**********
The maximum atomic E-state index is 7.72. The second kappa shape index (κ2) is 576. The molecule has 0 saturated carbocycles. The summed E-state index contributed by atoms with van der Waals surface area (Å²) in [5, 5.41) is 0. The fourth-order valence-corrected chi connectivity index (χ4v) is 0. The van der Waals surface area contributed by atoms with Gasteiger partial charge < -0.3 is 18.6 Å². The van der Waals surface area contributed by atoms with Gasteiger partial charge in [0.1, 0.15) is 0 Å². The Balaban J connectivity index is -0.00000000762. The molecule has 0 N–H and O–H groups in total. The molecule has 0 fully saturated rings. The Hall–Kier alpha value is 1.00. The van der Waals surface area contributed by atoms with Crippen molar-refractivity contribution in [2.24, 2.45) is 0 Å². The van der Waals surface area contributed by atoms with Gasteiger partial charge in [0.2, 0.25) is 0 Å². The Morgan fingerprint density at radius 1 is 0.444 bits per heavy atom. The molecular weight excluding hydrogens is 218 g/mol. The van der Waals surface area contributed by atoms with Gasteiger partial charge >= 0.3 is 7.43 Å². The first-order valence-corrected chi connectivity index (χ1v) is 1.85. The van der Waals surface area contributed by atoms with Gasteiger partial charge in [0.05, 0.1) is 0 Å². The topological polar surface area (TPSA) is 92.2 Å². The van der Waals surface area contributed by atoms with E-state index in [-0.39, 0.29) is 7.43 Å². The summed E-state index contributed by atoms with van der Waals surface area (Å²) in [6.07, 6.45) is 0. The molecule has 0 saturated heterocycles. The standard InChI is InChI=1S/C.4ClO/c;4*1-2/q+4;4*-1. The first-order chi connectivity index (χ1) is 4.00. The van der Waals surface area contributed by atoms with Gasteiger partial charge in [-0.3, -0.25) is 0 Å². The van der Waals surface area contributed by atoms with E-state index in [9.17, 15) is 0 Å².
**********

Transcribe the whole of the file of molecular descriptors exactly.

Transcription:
The maximum atomic E-state index is 7.72. The second kappa shape index (κ2) is 576. The molecule has 0 saturated carbocycles. The summed E-state index contributed by atoms with van der Waals surface area (Å²) in [5, 5.41) is 0. The fourth-order valence-corrected chi connectivity index (χ4v) is 0. The van der Waals surface area contributed by atoms with Gasteiger partial charge < -0.3 is 18.6 Å². The van der Waals surface area contributed by atoms with Gasteiger partial charge in [0.1, 0.15) is 0 Å². The Balaban J connectivity index is -0.00000000762. The molecule has 0 N–H and O–H groups in total. The molecule has 0 fully saturated rings. The Hall–Kier alpha value is 1.00. The van der Waals surface area contributed by atoms with Crippen molar-refractivity contribution in [2.24, 2.45) is 0 Å². The van der Waals surface area contributed by atoms with Gasteiger partial charge in [0.2, 0.25) is 0 Å². The Morgan fingerprint density at radius 1 is 0.444 bits per heavy atom. The molecular weight excluding hydrogens is 218 g/mol. The van der Waals surface area contributed by atoms with Gasteiger partial charge >= 0.3 is 7.43 Å². The first-order valence-corrected chi connectivity index (χ1v) is 1.85. The van der Waals surface area contributed by atoms with Gasteiger partial charge in [0.05, 0.1) is 0 Å². The topological polar surface area (TPSA) is 92.2 Å². The van der Waals surface area contributed by atoms with E-state index in [-0.39, 0.29) is 7.43 Å². The summed E-state index contributed by atoms with van der Waals surface area (Å²) in [6.07, 6.45) is 0. The molecule has 0 saturated heterocycles. The standard InChI is InChI=1S/C.4ClO/c;4*1-2/q+4;4*-1. The first-order chi connectivity index (χ1) is 4.00. The van der Waals surface area contributed by atoms with Gasteiger partial charge in [-0.3, -0.25) is 0 Å². The van der Waals surface area contributed by atoms with E-state index in [9.17, 15) is 0 Å².